Quiz: Are Your Christmas Letters Entertaining?
Christmas letters are a chance to update family and friends on what has happened throughout the year, but because they often contain a great deal of information they can easily become too long and unwieldy to truly entertain their recipients. The best holiday letters are those which provide recipients with pertinent information, but also keep them interested in what they are reading.
Before the next holiday season complete this quiz to find out if your Christmas letters are entertaining, or if they make your loved ones want to roll their eyes.
1. You usually write your Christmas letters:A. In front of the television.
B. Over the course of a week or so.
C. In one quiet afternoon, but then revise it a few times to make sure it’s just right.
2. The one thing you like to avoid in Christmas letters is:A. Disappointment. Who wants to read about that?
B. Brevity. When else can you write as much as you want about yourself?
C. Sarcasm. It’s unnecessary and easily misunderstood.
3. Your last Christmas letters were:A. Never commented upon. You don’t even know if they were received.
B. Teased. But that’s just because everyone like them so much, right?
C. Complimented. Many people thanked you for staying in touch and sharing.
4. The perfect length of a Christmas letter is:A. A paragraph. Just enough to make your life sound perfect.
B. Multiple pages. You don’t want to forget any details!
C. A page. Just enough to get in all of the important news.
5. Referring to people outside of your family in your Christmas letter is:A. Silly. Why would you write about anyone else?
B. Important for writing about every single thing you did this year.
C. Entertaining for recipients who know those people too.
6. Letting other members of the family contribute to your Christmas letter is:A. A bad idea. They could say anything.
B. Funny. Particularly when the kids write inappropriate things.
C. Cute, so long as you edit everything correctly.
7. Your Christmas letters are generally:A. Handwritten. Who cares if your handwriting is hard to read?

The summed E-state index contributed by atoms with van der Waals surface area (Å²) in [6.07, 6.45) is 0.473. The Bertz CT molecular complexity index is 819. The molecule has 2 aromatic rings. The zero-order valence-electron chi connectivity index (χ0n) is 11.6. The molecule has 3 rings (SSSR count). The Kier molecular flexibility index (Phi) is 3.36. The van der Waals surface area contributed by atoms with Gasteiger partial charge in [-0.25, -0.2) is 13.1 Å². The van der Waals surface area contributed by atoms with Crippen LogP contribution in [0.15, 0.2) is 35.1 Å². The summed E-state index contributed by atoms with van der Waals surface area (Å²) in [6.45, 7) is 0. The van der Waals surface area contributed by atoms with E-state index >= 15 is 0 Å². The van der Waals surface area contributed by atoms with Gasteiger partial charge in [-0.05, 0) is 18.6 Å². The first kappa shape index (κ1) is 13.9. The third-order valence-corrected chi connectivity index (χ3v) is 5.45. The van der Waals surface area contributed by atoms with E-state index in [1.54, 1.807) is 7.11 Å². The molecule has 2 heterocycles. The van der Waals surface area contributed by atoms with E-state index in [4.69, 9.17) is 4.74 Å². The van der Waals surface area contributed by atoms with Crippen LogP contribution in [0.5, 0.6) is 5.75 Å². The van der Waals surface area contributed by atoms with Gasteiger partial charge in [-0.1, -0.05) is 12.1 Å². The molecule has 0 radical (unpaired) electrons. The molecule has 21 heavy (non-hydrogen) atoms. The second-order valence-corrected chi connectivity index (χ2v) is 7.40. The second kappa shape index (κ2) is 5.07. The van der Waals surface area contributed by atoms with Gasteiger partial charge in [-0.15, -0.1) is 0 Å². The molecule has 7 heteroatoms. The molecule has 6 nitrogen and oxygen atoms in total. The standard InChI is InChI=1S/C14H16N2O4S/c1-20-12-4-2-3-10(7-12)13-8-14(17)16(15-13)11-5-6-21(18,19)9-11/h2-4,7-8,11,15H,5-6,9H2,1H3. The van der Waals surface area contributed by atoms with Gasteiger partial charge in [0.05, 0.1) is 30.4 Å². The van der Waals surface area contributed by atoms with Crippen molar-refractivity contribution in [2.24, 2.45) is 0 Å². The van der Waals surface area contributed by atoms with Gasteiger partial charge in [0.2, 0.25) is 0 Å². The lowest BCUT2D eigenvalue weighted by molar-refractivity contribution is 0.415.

B. Printed in fun font. It shows how creative you are.
C. Printed in a plain font that is easy to read, but with a decorative border.
8. When it comes to sharing sad news in a Christmas letter, you:A. Don’t. Ever.
B. Keep it brief and move on.
C. Give it the appropriate amount of space, and try to add the “silver lining” too.
9. If one of your family members didn’t have a good year, you:A. Leave him or her out of the letters completely.
B. Acknowledge everyone’s achievements, and note that (s)he didn’t have many.
C. Find a way to say the same things about everyone so no one feels left out.
10. Your "practice" readers usually:A. Are non-existent.
B. Say your letters contain a little bit too much, but hey, it’s your letter.
C. Advise of a little editing here and there, but usually say your letters are fun to read.
Are Your Christmas Letters Entertaining?Mostly “A” - it is unlikely your letters are entertaining. You most likely don’t put much thought into your letters beyond wanting them to be a showcase for your yearly achievements. Keep your recipients in mind at all times, and remember that a letter full of praise for yourself and your family may be read as egotistical or even obnoxious. Solicit feedback so that once you know how your past letters were received you can make changes in the future so your future letters are better received.
Mostly “B” - your letters may be entertaining. You undoubtedly mean well, and you are probably excited about and enjoy the process of writing them, but your enthusiasm may lead to these letters encompassing too much. Christmas letters which are too long can be a drag for others to read. A good rule of thumb is to either keep your letter to one page, or to one paragraph per family member (four family members means four paragraphs in the letter). When your letters become quick and uplifting to read then they’ll certainly be entertaining.
Mostly “C” - your holiday letters are probably entertaining. You keep your readers in mind at all time and don’t feel the need to gloss over sad news or stuff your letters full of only praise-worthy information. You know that a one page maximum for these letters helps to keep your writing tight and your letters entertaining, and that it never hurts to ask others to look over your work before you confirm the final draft. Keep up the great work and you might just find others asking you to ghostwrite their letters in the future!